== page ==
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Popular Science May 2015

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United States
Camden Media Inc.
4 Issues

in this issue

2 min
elements of invention

As editor in chief of Popular Science, I get asked a lot of questions. Some of them are reasonable: Why is the sky blue? (Air molecules scatter blue light more effectively than red.) Some of them are not: Why can’t I communicate with my cat? (Try listening.) But the most persistent question is, What does it take to become a great inventor? My typical response: If I had that kind of lightning in a bottle, I’d be drinking it myself. Besides good timing and even better luck, it’s hard to pinpoint what makes certain inventors successful. They tend to be creative, exceptionally persistent, and tolerant of risk. But beyond that, they are just people, and people come in all stripes. Tesla and da Vinci were ingenious. Steve Jobs was fastidious and business-minded.…

1 min

Alan Lightman As a scientist, Alan Lightman has made fundamental contributions to the field of astrophysics. As a writer, he has published dozens of celebrated novels and essays. “Science and arts reflect the full range of the human mind,” Lightman says. “We are both rational and intuitive, deliberate and spontaneous.” He reflects on the human nature of scientific research in “Nothing but the Truth” (page 50). Andrew Terranova “I enjoy working on projects that entertain me and my kids,” says engineer and tinkerer Andrew Terranova. He’s built a toy airplane from a hot water heater, a steampunk bank that eats money, and several exhibits for a children’s museum. Robots are a special favorite. This month, he dabbles in soft robotics for “Wave Hello to a Soft Robot Hand” (page 65) in Manual. Kareem Black The…

2 min
selling points

I worked in cotton production back in the “bad old days” of weekly insecticide applications. So Grushkin’s statement that “cotton farming typically uses intensive pesticides” stood out to me as stunningly out-of-date in an otherwise fascinating piece. American cotton farmers still use insecticides but nothing like in the early 1990s. Now, they spend money on the latest insect-resistant GMO seed. Ben Barstow, Palouse, Wash. Editors’ note: According to the USDA, the combined use of insecticides, herbicides, fungicides, and other pesticides on cotton fields has, in fact, remained constant since the late 1980s. Although it is true that genetically engineered cotton now enables farmers to use less insecticide, it has led to the increased application of the herbicide glyphosate. I was particularly intrigued by the possibility of clothes that adapt to climate while reading…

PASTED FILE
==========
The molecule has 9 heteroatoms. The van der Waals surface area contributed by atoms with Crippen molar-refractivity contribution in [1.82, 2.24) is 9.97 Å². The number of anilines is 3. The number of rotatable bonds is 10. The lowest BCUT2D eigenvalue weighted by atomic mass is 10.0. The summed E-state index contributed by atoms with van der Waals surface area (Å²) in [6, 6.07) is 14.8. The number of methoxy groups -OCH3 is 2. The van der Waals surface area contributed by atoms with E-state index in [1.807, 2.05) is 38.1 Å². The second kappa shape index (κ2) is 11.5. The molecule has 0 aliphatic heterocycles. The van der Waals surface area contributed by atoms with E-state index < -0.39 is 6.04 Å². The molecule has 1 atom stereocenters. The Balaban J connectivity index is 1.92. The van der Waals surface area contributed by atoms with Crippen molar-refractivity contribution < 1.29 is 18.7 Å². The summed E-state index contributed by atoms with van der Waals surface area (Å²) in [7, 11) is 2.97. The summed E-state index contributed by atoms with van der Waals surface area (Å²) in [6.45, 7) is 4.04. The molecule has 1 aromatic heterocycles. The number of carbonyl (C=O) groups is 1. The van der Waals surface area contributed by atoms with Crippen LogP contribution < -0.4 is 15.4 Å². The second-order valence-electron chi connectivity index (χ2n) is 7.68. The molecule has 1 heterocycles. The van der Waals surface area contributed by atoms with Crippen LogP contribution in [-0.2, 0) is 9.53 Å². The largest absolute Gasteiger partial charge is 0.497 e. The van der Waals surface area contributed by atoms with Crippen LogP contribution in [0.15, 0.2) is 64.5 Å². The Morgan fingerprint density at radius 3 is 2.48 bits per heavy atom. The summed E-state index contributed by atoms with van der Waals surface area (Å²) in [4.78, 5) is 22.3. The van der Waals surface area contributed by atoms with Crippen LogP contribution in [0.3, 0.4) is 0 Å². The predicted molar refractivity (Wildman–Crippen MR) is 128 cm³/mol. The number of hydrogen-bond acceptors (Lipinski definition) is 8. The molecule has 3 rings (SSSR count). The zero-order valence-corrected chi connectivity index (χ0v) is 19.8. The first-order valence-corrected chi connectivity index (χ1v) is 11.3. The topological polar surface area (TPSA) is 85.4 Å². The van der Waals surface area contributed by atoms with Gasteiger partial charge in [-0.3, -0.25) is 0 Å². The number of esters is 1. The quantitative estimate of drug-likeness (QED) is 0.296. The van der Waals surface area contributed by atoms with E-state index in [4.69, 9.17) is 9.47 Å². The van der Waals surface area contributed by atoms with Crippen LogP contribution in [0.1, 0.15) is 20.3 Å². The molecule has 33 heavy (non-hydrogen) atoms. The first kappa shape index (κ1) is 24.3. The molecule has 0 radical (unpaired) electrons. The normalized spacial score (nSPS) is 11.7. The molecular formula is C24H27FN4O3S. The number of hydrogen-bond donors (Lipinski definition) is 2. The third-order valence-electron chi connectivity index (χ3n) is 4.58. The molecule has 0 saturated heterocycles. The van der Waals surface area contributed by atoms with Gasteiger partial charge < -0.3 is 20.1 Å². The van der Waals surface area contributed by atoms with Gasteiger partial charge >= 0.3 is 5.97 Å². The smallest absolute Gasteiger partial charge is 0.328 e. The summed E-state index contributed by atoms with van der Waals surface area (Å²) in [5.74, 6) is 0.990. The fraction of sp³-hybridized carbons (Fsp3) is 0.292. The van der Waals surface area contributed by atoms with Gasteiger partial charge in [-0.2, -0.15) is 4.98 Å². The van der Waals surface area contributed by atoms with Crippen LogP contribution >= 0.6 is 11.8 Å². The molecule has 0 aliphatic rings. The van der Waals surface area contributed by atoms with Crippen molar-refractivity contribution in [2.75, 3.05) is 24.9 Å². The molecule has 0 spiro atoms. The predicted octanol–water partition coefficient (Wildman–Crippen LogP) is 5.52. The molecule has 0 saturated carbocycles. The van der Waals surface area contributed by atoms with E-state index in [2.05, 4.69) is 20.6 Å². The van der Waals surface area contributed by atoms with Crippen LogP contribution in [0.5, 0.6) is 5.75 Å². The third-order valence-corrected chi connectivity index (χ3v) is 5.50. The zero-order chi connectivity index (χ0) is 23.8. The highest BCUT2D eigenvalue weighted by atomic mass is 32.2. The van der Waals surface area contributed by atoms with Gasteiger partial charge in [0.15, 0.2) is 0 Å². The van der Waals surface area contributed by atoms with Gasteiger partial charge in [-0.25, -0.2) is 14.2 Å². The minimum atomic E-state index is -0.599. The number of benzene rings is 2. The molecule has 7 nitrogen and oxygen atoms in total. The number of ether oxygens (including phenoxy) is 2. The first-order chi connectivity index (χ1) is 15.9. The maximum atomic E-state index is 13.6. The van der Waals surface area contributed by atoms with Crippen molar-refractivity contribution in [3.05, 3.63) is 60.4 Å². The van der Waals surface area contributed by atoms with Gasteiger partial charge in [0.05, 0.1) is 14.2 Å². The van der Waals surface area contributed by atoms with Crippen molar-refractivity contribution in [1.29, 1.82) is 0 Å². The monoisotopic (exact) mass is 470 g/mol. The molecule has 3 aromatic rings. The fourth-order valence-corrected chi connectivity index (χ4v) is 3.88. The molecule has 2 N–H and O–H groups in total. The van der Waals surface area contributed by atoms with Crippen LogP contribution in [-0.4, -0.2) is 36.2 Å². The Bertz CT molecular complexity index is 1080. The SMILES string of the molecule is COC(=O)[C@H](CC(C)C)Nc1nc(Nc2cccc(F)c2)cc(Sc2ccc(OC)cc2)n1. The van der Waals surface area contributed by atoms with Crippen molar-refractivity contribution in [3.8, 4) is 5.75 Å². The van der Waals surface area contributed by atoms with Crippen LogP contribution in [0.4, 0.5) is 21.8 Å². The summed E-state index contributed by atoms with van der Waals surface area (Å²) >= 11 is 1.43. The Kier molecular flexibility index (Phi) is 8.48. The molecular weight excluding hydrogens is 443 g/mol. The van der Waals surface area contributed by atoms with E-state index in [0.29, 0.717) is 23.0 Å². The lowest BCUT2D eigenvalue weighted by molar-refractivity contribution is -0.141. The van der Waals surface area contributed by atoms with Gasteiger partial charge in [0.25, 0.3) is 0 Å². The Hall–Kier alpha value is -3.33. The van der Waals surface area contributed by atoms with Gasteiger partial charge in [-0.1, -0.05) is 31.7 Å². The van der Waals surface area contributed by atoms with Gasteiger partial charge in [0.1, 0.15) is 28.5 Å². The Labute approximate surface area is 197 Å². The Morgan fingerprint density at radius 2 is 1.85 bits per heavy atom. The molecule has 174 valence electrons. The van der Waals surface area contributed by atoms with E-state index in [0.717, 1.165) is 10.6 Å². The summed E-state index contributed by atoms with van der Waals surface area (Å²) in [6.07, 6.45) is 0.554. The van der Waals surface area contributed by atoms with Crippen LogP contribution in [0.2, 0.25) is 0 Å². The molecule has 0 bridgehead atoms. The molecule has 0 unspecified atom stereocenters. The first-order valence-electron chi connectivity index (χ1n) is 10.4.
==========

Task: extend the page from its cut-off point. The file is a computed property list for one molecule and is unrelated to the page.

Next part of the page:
1 min
return of the sony walkman

Portable music players are everywhere you turn: smartphones, tablets, iPods, and laptops. But to the true audiophile, it’s all junk. That’s because most play compressed sound files—great for jam-packing your hard drive with music, bad for sound quality. The new Sony Walkman ZX2 aims to fix that. This portable hi-fimusic player is a far cry from the original Walkman that launched a million mixtapes when it debuted in 1979. The ZX2 plays just about every file type on the planet, and when it’s paired with a headphone amplifier, there aren’t many products that can match it for quality and tone—even Neil Young’s Ponos Player. If you’ve already committed your iTunes money to a monster digital collection, don’t start hitting the delete key. Sony’s DSEE HX technology upgrades those compressed files so that…

2 min

1 THE INGENIOUS MR. PYKE Writer Henry Hemming brings to life the genius of Geoff rey Pyke, an inventor and war reporter (among other things), who once convinced Winston Churchill to build an aircraft carrier out of ice. That’s just one odd turn in the adventurous tale. $27 2 OSPREY ATMOS AG Osprey’s new pack shoulders some of a backpacker’s burden with its new 3-D suspension: a layer of seamless mesh, a hip belt, a tensioned peripheral frame, and a load-balancing harness. The fit will tempt you to pack a few extra luxuries. From $230 3 WIHA BI-CUT SUPER CUT The power button on Wiha’s wire and chain cutter doubles the tool’s leverage by changing its pivot point. It’s great for when you need to make an extra tough cut. From $40 4 SUNZAPP Developed by communications…

2 min
a 1,250 horsepower monster

When it comes to maneuvering a 200-mile-per-hour racecar, auto engineers tend to hew to a long-held belief: Rear-wheel drive is better than front-wheel drive for handling and weight distribution. Nissan’s new GT-R LM Nismo may turn that notion on its head. It’s the only front-wheel-drive racer in the elite LM P1 prototype class at the 24 Hours of Le Mans World Endurance Championship, which starts June 13, in Le Mans, France. Nissan engineers placed the GT-R’s twin-turbo V6 engine up front to shift the weight there. It’s a counterintuitive approach: Engineers typically distribute weight evenly for balanced handling. But behind the GT-R’s engine sits a kinetic energy recovery system (ERS), which captures energy during braking and stores it for later use. Most teams in the LM P1 class employ ERS for…